For those who are aware of the ‘times through the order penalty' the atypical nature of this table will come as a surprise. We can blame some of this on the high BABIP, but I suspect the BABIP is more of a symptom than a cause, as we're looking at a sample size of nearly two years of games started.

Pitcher's usually get worse as they face hitters more often in a game. It does not really matter if a pitcher is a ground ball or fly ball heavy pitcher. It seemingly defies logic that Collin McHugh would improve when batters see him multiple times in one game. Does McHugh gain velocity as the game continues? Do his pitches gain movement as he gets settled into a game? These are the questions inquiring minds want answered (or at least my inquiring mind!).

A deep dive into McHugh's Brooks Baseball page demonstrates that his velocity does not increase nor does movement positively change as a game progresses (as is shown in the charts below). McHugh's fastball hovers around 91 MPH through the entire game, with a complemented offspeed in the 88 MPH range for his slider and 74 MPH range for his curveball. These numbers do not materially change as the game progresses (sure a quarter / half MPH may be affected as the game wears on, but this is not noteworthy).

Neither his vertical nor horizontal movement on his pitches change as the game progresses, except for his sinker having less sink. He barely uses his sinker, so that's irrelevant.

This leaves us with the potential variable of pitch selection and usage changes for different times through the order. 2014 selections are the first chart with 2015 following.

On the whole, McHugh relies on his offspeed a bit more than he had in 2014 (he's throwing the fastball 4 percent less of the time in general), but the interesting piece is how he has consistently and always lessened the use of the fastball as the game continues.

In 2014, McHugh threw his fastball 40 percent of the time the first time through the order and threw his offspeed 56 percent of the time. In 2015, the breakdown is 36 percent to 62 percent the first time through the order, 31 percent / 67 percent the second time through, and 29 percent / 70 percent third-plus.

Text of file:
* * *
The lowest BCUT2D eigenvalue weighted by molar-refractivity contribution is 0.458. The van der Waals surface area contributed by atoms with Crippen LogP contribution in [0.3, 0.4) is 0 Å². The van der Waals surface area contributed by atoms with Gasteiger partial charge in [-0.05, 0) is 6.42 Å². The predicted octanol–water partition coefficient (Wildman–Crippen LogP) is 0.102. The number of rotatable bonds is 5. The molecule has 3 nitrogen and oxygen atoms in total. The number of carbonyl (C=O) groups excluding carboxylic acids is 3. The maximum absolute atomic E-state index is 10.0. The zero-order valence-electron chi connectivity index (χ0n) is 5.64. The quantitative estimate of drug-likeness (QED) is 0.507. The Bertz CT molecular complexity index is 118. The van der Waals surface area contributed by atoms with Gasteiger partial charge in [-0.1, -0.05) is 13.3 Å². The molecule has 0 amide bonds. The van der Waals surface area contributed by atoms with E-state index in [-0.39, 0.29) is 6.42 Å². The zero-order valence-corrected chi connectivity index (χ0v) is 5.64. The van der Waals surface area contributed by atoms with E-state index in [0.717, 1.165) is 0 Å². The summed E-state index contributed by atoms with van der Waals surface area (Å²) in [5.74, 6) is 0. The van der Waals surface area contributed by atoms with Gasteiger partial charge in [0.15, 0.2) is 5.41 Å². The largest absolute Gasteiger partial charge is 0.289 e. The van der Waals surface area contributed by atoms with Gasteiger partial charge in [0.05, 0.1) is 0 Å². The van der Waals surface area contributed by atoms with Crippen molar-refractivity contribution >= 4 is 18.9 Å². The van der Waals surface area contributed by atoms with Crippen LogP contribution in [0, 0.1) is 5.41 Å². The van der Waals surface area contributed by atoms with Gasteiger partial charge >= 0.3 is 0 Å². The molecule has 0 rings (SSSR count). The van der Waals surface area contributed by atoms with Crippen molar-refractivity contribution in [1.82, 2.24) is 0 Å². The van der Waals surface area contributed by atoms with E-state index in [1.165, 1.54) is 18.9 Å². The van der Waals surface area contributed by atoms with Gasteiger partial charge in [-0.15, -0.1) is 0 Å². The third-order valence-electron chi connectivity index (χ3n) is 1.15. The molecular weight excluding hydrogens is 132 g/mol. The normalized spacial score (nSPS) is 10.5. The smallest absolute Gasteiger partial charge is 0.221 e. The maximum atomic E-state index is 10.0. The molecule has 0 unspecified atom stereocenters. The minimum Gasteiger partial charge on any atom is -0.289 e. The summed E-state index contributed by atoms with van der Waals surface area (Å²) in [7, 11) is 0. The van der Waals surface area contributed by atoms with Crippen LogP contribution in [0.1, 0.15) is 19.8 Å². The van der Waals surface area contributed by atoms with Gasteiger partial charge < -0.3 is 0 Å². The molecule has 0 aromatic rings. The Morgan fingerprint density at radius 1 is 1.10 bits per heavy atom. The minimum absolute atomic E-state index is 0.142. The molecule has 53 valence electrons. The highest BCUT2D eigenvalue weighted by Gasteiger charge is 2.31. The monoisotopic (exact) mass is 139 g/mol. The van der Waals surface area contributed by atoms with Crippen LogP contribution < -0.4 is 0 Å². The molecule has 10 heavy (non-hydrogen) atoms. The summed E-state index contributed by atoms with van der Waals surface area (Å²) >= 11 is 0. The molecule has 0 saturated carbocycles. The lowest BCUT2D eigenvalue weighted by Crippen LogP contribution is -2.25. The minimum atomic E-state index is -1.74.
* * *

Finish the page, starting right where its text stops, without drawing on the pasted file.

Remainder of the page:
McHugh may seem to ‘settle in' as a game progresses, but it can possibly be his over-reliance on his fastball in the early innings that causes him to get hit so hard the first time through the order. His batting average on balls in play is highest at the beginning of the game (first time through the order and innings 1-3), which can possibly be attributed to hitters making better contact on his fastball, as they expect it more often in early at bats and end up with better numbers as a result.

As the game progresses, McHugh relies more on his offspeed (which he's been doing to some extent as a whole in 2015). If McHugh curbed his fastball usage a bit more in the earlier innings, he should be able to limit hard contact and limit the damage done in the first few innings of a game. McHugh has an FIP- and xFIP- that is better than average and right around average; if he were to fix his early game problems, he could become a formidable number two starter.


Steven Martano is an Editor at Beyond the Box Score and a Contributing Prospect Writer for the Colorado Rockies at Purple Row. You can follow him on Twitter at @SMartano.